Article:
Breaking Symmetry

Image Source: Wilson Bentley (1865–1931)

The word “symmetry” comes from the Greek word “symmetros,” meaning balanced proportions or balanced measures. The word “symmetrical” means the quality of parts matching one another, as in mirror image or features that correspond to one another through angular rotation. There are many examples of symmetry in nature: starfish, birds, fish, humans (bi-lateral symmetry in arms, legs, nose, eyes, brain), etc. Examples of symmetry can also be found in physics, crystallography, visual art, music, etc. We normally associate symmetry with beauty. And, symmetry is the lowest energy, most resource efficient configuration.

Business possesses symmetrical properties as well. There is a buyer and seller (trading fish for furs, for example), which makes for two-fold symmetry. Competitive business has six stakeholders: employees, suppliers, customer, investors, communities, and competitors. This makes for a six-fold symmetry. Non-competitive business (monopoly or oligopoly) has five stakeholders: employees, suppliers, customer, investors, and communities. This makes for an unusual five-fold symmetry. Balance and fairness are representations of symmetry; i.e. balanced life, balanced scorecard, balanced diet, balance sheet. We recognize balance as good and imbalance as bad.

Business is a natural process when it is symmetrical, but an unnatural process when it is asymmetrical. Asymmetry in business introduces time delays and process inefficiencies that consume greater resources. Thus, there are always penalties for introducing asymmetry. For example, asymmetry is introduced when leaders favor one internal or external stakeholder over another, such as finance over human resources. Asymmetry is introduced when leaders declare (incorrectly) that the purpose of business is to “maximize shareholder value.” This contrived purpose breaks symmetry, introduces imbalances, and results in ugliness, especially for employees and suppliers.

Managers whose decisions are zero-sum (win-lose), introduce asymmetrical outcomes for affected stakeholders. But, nobody wants to be the loser. So, why purposefully make people losers and introduce resource-consuming asymmetries? Yet, managers freely introduce asymmetries, as if it is their privilege to do so whenever they desire. This persistent cognitive error – that it is OK to break symmetry and also ignore resulting inefficiencies – goes against the natural process and limits the life of business and the livelihoods of people.

Humans desire symmetry in the form of beauty, balance, and fair outcomes. Asymmetry feels wrong and is confusing, especially when it exists in the work that organizations do to satisfy customer needs. Understanding the inherent symmetrical nature of business should drive leaders to want to restore symmetry. But, how can one do that?

Lean management is infused with concepts and practices to help assure balance. Understanding this informs us of the inherent superiority of Lean management, when the principles “Continuous Improvement” and “Respect for People” and associated methods and tools are correctly understood and applied – what I call REAL Lean.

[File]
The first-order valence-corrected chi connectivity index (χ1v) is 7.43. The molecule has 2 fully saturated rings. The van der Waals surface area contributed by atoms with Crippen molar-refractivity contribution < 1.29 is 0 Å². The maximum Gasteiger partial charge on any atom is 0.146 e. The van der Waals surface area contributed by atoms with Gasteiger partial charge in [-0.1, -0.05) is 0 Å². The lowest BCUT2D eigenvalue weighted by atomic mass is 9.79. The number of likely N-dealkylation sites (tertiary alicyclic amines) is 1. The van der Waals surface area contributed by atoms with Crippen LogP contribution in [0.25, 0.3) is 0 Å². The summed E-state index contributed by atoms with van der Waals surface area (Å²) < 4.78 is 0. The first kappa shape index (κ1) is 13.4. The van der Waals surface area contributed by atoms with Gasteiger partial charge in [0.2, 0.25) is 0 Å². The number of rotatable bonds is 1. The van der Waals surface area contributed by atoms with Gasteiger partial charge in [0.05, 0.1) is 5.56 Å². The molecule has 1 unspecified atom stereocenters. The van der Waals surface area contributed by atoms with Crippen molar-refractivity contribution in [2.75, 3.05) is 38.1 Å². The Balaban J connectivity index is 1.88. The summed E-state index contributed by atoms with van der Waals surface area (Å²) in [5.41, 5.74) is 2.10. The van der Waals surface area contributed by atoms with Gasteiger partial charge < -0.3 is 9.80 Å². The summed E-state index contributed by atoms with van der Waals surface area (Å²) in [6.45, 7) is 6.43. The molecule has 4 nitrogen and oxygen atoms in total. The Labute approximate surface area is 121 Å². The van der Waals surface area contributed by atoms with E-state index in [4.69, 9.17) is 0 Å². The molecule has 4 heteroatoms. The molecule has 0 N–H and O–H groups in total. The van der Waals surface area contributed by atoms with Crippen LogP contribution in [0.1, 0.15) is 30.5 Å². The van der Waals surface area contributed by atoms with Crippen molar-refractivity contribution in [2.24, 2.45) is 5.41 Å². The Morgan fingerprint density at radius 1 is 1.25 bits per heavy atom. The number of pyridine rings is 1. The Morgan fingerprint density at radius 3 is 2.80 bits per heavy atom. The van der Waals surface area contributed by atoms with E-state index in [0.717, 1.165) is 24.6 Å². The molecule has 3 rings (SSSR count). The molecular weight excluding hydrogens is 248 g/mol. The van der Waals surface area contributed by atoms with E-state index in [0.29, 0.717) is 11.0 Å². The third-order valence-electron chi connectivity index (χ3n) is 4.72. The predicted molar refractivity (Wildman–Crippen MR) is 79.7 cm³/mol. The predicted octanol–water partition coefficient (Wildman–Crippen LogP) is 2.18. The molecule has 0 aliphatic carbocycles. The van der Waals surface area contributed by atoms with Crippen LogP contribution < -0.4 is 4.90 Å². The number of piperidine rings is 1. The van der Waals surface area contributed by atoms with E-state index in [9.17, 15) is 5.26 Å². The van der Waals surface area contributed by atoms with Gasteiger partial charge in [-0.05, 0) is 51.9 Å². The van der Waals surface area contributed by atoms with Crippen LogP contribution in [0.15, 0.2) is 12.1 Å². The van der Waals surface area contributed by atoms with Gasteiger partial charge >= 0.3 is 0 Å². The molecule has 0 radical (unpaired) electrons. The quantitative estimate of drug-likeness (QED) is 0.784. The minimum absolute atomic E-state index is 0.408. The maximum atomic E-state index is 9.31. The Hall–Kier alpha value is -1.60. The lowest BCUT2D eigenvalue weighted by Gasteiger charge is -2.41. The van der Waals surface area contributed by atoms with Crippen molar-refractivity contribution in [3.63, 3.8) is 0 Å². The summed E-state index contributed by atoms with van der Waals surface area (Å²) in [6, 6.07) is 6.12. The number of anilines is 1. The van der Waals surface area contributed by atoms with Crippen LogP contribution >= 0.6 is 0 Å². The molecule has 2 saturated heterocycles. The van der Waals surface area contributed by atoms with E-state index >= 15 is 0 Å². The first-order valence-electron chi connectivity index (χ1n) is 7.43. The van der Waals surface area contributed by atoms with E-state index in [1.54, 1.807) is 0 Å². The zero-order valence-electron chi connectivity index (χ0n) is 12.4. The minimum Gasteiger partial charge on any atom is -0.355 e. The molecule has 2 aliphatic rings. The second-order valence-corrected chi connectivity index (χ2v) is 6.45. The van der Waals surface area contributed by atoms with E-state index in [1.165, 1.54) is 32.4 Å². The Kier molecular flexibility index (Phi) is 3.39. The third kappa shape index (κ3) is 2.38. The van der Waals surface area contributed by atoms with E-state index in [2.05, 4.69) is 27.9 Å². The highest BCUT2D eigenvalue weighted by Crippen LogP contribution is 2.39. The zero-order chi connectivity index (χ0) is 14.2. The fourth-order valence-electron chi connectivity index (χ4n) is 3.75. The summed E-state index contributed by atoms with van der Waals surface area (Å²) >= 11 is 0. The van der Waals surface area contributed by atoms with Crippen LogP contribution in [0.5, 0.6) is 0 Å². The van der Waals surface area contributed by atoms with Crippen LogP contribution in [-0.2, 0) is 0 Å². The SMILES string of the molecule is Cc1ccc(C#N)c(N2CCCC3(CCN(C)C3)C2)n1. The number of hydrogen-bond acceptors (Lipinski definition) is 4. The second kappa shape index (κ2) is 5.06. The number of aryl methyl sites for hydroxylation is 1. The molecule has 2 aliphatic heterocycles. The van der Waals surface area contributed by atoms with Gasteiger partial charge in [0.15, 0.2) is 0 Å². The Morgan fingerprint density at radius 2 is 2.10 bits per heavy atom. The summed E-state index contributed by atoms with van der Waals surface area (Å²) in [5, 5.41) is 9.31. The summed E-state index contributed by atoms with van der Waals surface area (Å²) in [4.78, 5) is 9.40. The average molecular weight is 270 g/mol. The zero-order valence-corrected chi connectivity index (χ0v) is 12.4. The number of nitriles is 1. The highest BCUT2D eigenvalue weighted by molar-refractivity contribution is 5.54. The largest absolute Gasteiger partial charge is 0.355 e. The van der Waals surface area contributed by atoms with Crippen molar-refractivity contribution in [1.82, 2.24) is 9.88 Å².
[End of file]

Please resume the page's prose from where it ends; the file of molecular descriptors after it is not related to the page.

Batch-and-queue processing is confusing, unbalanced, and asymmetrical, and it consumes the most resources. Flow is clear, balanced, and symmetrical, and it consumes the least resources.

Waste, unevenness, and unreasonableness are unbalanced, asymmetrical conditions. Lean methods and tools are used to indicate or correct these abnormal conditions.

“Respect for People” is the counterbalance to continuous improvement, to avoid situations and outcomes that harm people.

Managers who, over time, understand and practice Lean well have developed bi-lateral symmetry in their comprehension of the “Continuous Improvement” and “Respect for People” principles, and are therefore better able to balance people and profits to yield non-zero-sum (win-win) outcomes. They have learned from nature.

It is important to realize that when a business gets into trouble, its leaders commonly restore symmetry by asking all stakeholders to assist the organization in its recovery. This is a temporary return to nature, at least until the crisis is over. Therefore, symmetry is conditionally important to leaders when the threat is existential. The challenge is to remove this special (yet recurring) condition – getting into trouble – and help leaders realize that business functions best as a natural process, and therefore the least resource intensive, only when Lean is the system of management used for the entire enterprise.

Business is a natural process when it is symmetrical. By understanding this, one realizes that there is more to Lean leadership than simply how leaders should behave. Behaviors alone, as the determinant of effective Lean leadership, introduces asymmetry into the “Respect for People” principle and reduces both its beauty and effectiveness.

Read the next post, Restoring Symmetry.

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